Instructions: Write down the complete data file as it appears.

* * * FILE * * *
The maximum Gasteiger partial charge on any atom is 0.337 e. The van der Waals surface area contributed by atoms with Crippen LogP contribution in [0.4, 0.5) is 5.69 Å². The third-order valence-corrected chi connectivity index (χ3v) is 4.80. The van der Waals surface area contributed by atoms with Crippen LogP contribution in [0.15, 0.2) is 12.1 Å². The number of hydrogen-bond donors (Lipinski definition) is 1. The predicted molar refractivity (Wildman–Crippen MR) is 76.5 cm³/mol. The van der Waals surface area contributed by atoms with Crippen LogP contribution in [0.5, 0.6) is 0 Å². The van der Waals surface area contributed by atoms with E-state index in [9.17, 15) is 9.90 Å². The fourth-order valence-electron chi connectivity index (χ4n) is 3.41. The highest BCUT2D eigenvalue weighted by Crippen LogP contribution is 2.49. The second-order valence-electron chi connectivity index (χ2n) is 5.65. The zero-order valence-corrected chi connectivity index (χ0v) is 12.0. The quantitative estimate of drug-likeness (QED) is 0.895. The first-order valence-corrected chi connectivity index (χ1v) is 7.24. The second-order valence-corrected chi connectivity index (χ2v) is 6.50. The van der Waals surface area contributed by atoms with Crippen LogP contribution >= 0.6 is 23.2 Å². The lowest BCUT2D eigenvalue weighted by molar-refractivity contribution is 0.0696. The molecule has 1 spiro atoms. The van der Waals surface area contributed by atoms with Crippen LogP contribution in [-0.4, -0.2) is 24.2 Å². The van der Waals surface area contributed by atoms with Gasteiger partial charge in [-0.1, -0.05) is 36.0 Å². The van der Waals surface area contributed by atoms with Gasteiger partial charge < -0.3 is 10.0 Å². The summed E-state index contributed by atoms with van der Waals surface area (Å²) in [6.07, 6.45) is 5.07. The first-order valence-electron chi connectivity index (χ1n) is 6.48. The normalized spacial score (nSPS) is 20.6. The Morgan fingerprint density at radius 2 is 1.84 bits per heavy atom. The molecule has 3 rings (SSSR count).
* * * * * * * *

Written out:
The maximum Gasteiger partial charge on any atom is 0.337 e. The van der Waals surface area contributed by atoms with Crippen LogP contribution in [0.4, 0.5) is 5.69 Å². The third-order valence-corrected chi connectivity index (χ3v) is 4.80. The van der Waals surface area contributed by atoms with Crippen LogP contribution in [0.15, 0.2) is 12.1 Å². The number of hydrogen-bond donors (Lipinski definition) is 1. The predicted molar refractivity (Wildman–Crippen MR) is 76.5 cm³/mol. The van der Waals surface area contributed by atoms with Crippen LogP contribution in [0.5, 0.6) is 0 Å². The van der Waals surface area contributed by atoms with E-state index in [9.17, 15) is 9.90 Å². The fourth-order valence-electron chi connectivity index (χ4n) is 3.41. The highest BCUT2D eigenvalue weighted by Crippen LogP contribution is 2.49. The second-order valence-electron chi connectivity index (χ2n) is 5.65. The zero-order valence-corrected chi connectivity index (χ0v) is 12.0. The quantitative estimate of drug-likeness (QED) is 0.895. The first-order valence-corrected chi connectivity index (χ1v) is 7.24. The second-order valence-corrected chi connectivity index (χ2v) is 6.50. The van der Waals surface area contributed by atoms with Crippen LogP contribution >= 0.6 is 23.2 Å². The lowest BCUT2D eigenvalue weighted by molar-refractivity contribution is 0.0696. The molecule has 1 spiro atoms. The van der Waals surface area contributed by atoms with Crippen LogP contribution in [-0.4, -0.2) is 24.2 Å². The van der Waals surface area contributed by atoms with Gasteiger partial charge in [-0.1, -0.05) is 36.0 Å². The van der Waals surface area contributed by atoms with Gasteiger partial charge < -0.3 is 10.0 Å². The summed E-state index contributed by atoms with van der Waals surface area (Å²) in [6.07, 6.45) is 5.07. The first-order valence-electron chi connectivity index (χ1n) is 6.48. The normalized spacial score (nSPS) is 20.6. The Morgan fingerprint density at radius 2 is 1.84 bits per heavy atom. The molecule has 3 rings (SSSR count).